Hanna Stephens| An Incident with a Cleaner

In secondary school, my ‘race’ was something I never considered or reflected on – perhaps because I went to a multicultural school in London. It wasn’t until I came to Cambridge that my ‘Asian-ness’ was commented on and felt. In first year I only had a few international friends, and as there was (and still is) a deep segregation between the international and British students, I felt othered or different in my predominantly white surroundings. I don’t blame anyone for this as the intent wasn’t malicious and largely came from ignorance, but categorising me into a diverse number of countries clumped together as Asian, then using generalised stereotypes with which I don’t identify to make jokes about me as ‘banter’ is hurtful. Examples include statements like ‘you Asians will eat anything’ or feeling awkward ordering rice at hall because I know a joke is coming. Dealing with this last year in a situation where I didn’t know people that well made it awkward and difficult for me to say that it was unacceptable and offensive, making me feel powerless. In fact I started to believe myself that maybe I was being over-sensitive and so I would laugh it off and makes jokes myself, which retrospectively was a stupid thing to do as I was just sending the message that racist banter was acceptable.

Not all jokes are created equal
Not all jokes are created equal

Starting second year with friends I feel comfortable with around me, I’ve managed to cut most of this out of my life, to rid myself of the feeling I had last year that I needed to make friends with and please everyone. I think I’m more aware now of what I shouldn’t tolerate and if anyone does make the odd comment I will tell them that it’s unacceptable. It is in this context that I stood up to a racist cleaner and took action to remove him from my accommodation block.

One morning, I went to my kitchen to make breakfast and a cleaner came in who was covering for our usual cleaner who was off sick. As soon as he walked in he started complaining to me in a threatening manner about how my kitchen was the dirtiest in the whole corridor and how we needed to do the cleaning up. I thought he was just in a bad mood and I told him that none of it was mine and that I’d tell the others, then I went to get my bowl from my room and came back in. He carried on complaining about the mess (it really wasn’t that bad) so I silently nodded, wanting him to be quiet but lacking the energy to argue with him. He then asked me, ‘how many Asians live on this end of the corridor?’ This was when I felt that something problematic was coming so I was prepared to engage in an argument. Knowing that he was racializing me as Asian but wanting to challenge his assumptions, I purposefully didn’t include myself telling him, ‘there’s a girl from Vietnam and a girl from China, why do you ask?’ He said, ‘I’ve been working here for 14 years and I’ve found that the Japanese and Chinese are the dirtiest.’ This made me very angry and I told him that that was a racist generalisation and very offensive. I told him my mum was Japanese and that actually hygiene and bathing is highly valued in Japanese culture, and although I had no first-hand experience of Chinese culture it definitely wasn’t okay to attribute messiness to a group of people based on where they are from. He seemed taken aback by this, perhaps he had stereotyped me as a ‘passive Asian’, but he went on to insist that ‘the Japanese and Chinese leave their toilets black’ and got defensive saying that I wouldn’t know as I never had to clean the rooms. I told him that was still extremely racist and that he couldn’t say that, to which he said he was gay and knew what discrimination was. I told him that that was irrelevant as homophobia and racism are two separate things and being gay doesn’t mean that you can’t be racist and vice versa.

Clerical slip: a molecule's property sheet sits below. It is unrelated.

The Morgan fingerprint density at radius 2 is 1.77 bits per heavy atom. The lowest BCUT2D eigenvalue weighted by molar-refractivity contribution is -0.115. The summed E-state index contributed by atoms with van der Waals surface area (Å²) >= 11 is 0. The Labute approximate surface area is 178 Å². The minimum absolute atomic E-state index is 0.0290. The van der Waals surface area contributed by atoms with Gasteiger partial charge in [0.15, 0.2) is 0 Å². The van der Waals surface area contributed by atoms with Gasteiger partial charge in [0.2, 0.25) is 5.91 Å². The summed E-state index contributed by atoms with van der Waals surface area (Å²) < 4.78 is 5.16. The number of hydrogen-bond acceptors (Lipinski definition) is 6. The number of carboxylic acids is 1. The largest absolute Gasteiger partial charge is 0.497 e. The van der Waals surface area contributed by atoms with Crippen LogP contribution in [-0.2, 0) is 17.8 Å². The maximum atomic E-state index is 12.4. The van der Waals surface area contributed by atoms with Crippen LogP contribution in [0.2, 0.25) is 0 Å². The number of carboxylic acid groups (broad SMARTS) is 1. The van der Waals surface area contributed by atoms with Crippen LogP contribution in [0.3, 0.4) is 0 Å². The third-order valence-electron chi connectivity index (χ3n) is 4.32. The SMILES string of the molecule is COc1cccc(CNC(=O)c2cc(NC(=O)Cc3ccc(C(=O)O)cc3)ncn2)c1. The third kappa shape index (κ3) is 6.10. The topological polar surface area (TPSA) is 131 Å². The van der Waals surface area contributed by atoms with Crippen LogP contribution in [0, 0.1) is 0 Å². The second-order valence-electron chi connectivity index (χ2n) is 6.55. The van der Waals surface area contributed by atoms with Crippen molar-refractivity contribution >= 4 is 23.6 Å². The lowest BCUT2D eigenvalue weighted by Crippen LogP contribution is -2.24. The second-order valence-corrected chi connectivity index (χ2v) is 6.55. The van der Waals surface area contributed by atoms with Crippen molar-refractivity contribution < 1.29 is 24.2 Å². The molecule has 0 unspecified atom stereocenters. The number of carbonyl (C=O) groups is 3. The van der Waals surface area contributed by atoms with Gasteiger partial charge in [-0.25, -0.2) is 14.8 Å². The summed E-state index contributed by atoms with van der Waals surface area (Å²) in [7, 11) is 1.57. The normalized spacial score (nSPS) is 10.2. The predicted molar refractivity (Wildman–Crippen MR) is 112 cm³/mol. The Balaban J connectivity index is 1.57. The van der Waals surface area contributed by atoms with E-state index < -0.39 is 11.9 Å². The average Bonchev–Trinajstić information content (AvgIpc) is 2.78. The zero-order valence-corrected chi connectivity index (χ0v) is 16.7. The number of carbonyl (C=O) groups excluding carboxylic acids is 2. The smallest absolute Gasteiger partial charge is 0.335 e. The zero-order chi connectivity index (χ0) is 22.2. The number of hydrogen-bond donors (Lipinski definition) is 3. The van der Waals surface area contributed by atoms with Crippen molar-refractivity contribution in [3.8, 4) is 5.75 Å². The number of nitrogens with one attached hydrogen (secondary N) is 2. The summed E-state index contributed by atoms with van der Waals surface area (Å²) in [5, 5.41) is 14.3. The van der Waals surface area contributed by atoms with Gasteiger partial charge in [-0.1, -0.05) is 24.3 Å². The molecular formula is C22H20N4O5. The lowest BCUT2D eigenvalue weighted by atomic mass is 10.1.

We should feel comfortable in our colleges
We should feel comfortable in our colleges

After this I went to my room as I didn’t want to be around him. When I left my room for lectures he was still in the corridor and asked to talk to me again. I thought he would be apologetic but he told me he was offended by the fact that I had called him racist. He then said he was just commenting on what he’d observed and repeated his spiel about ‘the Japanese and Chinese are messy, they leave their toilets black.’ I told him I wasn’t going to apologise because it was racist and then I left.

I told my friends about what had happened and he has apparently said the same thing to other students in our accommodation block and to another ‘Asian’ girl who was unable to complain. It made me deeply uncomfortable that he was working in my college and spreading racist remarks about Japanese and Chinese people. Further, putting ‘the Japanese and the Chinese’ together made me feel like he was simply guessing the ethnicity of people that ‘look Asian’, assuming they were all Japanese or Chinese and therefore dirty, and this is how I feel he judged me, simply by looking at my face.